Structural Adjustment and Poverty: The Case of Pakistan

Tilat Anwar


Despite the external shocks in the 1980s, the economy
continued to grow at a respectable rate. However, increasing internal
and external imbalances caused an economic crisis in 1988 and lead to an
implementation of a medium term structural adjustment programme within
the framework of the IMF and the World Bank. Neither theory nor existing
evidence gives a conclusive verdict about the effects of adjustment
policies on poverty. Hence, the paper examines the actual changes in
absolute poverty during the period of adjustment. The actual changes in
the distribution have been examined from two comparable household income
and expenditure surveys (HIES) for 1987-88 and 1990-91, spanning the
period of adjustment. Evidence suggests that the stylised facts of
structural adjustment policies are consistent with actual changes in the
absolute poverty. The first order stochastic dominance test suggests
that not only the absolute poverty incidence but also the intensity and
severity of poverty increased significantly by all poverty lines and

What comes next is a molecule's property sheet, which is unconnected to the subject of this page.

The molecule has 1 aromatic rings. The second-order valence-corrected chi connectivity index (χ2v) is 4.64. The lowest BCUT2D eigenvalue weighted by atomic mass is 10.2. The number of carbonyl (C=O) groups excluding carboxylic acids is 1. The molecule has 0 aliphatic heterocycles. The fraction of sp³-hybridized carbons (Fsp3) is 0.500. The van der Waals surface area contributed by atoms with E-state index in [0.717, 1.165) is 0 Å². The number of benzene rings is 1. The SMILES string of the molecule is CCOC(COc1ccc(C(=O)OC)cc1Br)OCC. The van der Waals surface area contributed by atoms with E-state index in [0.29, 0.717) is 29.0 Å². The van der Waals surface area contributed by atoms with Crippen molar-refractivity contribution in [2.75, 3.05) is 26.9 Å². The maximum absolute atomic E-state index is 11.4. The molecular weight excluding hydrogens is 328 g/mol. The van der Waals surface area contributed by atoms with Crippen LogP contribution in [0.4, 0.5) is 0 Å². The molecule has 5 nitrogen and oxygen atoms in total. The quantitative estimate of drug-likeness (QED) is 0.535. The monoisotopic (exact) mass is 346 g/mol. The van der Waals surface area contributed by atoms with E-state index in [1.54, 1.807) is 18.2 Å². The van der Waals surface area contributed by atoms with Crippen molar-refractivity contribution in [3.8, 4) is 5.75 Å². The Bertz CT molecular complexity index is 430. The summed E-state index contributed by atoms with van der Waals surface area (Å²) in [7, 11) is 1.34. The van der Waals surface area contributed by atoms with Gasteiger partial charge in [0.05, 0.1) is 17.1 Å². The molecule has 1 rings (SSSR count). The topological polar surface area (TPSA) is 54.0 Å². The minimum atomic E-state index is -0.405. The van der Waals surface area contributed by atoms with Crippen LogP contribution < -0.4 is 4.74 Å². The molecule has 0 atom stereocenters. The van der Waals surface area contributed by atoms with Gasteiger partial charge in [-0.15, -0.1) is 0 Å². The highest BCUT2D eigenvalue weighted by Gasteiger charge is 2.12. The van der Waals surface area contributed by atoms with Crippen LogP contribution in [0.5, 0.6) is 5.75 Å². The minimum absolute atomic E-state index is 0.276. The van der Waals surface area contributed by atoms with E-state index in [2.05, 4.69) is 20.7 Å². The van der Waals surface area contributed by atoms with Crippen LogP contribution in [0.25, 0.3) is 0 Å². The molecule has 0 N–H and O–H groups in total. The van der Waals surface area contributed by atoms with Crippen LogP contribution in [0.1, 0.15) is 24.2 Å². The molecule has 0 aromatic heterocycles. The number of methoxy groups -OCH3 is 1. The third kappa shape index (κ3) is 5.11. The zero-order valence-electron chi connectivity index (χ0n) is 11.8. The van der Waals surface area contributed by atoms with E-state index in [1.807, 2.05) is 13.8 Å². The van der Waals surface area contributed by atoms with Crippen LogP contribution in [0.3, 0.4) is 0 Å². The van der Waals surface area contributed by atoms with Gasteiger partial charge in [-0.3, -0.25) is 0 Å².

poverty measures over the period of adjustment. Structural adjustment
created new poor in urban areas amongst the low income groups (mainly
Clerical and Sales workers) whose real wages were eroded over the
period. Poverty also increased unambiguously among self-employed
(smallholders in the informal sector) and unemployed who seems to have
been affected adversely by the overall economic contraction. Though, the
government has the priority to achieve the fiscal balance, it should
seek to ameliorate the most distressing cost arising in the short run.
Excessive reliance on demand management in scale or speed is
counter-productive for adjustment. Adjustment strategies need to account
for the trade-off between shortterm gains and long-term benefits

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